I used to have the complexion of your standard bit of old printer paper–not quite deathly white but close. I made a habit of seeing light only from screens and the cold comfort of fluorescent grocery store freezer aisles. It got to the point during grad school where people–strangers or friends–would tell me I looked terrible, and I’d just nod a bit because there’s a point past denial and even acceptance in which you just don’t recognize or care that you’re a person anymore. I spent a lot of time there.
In contrast, yesterday I fell asleep in the sun on a long flat rock by a river after eating blackberries I spent the morning picking. I’ve gone from the poster child of self destruction to some kind of hybrid between a college English instructor and an actual live-in-the woods brews-shit-in-a-cauldron witch. I’m perfectly ok with that.
Something I’ve been thinking about lately is how that I wish I could have been this content and open to vitamin D a few months ago. I’ve also begun to recognize how impossible that would have been. Sitting next to a river with a belly full of berries and wishing for problems and sources of stress that have long-since passed to have not mattered while they were very real is like sitting safe in a charred kitchen wishing you hadn’t worried about a grease fire that you had put out only moments ago. Yeah, it’d be nice if we could recognize that problems will resolve and stressful things may pass, but we still have to do stuff to get that done, and stress and panic and shitty health and translucent skin all contributed to getting my shit done and putting out fires.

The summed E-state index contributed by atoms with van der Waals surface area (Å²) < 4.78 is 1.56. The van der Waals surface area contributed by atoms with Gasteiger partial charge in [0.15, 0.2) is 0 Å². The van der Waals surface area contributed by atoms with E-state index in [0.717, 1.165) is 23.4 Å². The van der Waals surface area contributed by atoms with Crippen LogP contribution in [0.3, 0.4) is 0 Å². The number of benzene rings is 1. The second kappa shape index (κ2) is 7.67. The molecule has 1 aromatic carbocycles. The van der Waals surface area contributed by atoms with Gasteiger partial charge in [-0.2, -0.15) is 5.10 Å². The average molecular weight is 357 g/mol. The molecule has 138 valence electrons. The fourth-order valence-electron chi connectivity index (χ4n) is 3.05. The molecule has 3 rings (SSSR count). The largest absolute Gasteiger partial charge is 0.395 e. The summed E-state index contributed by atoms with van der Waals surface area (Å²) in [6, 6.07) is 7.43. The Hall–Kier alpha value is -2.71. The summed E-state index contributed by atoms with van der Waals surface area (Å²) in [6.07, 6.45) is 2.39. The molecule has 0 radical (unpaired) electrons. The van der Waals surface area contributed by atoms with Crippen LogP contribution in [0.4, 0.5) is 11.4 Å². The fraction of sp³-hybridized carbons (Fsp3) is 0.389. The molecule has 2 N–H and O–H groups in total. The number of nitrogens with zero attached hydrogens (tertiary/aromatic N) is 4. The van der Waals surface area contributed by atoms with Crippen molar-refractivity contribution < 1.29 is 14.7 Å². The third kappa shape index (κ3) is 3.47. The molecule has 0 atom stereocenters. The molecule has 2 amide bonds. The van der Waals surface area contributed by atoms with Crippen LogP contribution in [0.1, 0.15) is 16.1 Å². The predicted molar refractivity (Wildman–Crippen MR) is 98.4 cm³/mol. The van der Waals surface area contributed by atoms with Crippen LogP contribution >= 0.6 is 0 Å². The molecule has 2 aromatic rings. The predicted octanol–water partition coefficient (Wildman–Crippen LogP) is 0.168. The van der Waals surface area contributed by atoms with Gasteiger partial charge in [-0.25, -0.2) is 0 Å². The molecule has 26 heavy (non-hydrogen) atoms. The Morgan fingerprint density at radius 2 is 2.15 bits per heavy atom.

I’m glad that I can spend an early morning walking through the woods, sticking my face in clear cold water, politely asking bees not to kill me, and glowering at a fisherman trudging through some bushes I had worked hard not to disrupt. I’m glad I can sit somewhere and look at fish drifting through the water just doing their own thing while a train whistles through the trees nearby. And I’m glad I got my work done, and I’m lucky the rough parts actually ended because it doesn’t always work like that.
But instead of doing work I don’t like or decaying in rooms with synthetic light, I can be outside and look at trees and flowers and a pleasantly running river. Taking a moment to recognize the contrast between my life now and my life a few years ago tells me something nice: I’d really rather not go back to all that. I want to look at plants and acknowledge that my skin is allowed to take on a marginally more healthy hue.
Now, I’m going to go pick more berries and indulge in more rock naps for the good of future me who will most certainly one day be stressed and depressed and need some good memories to rely on.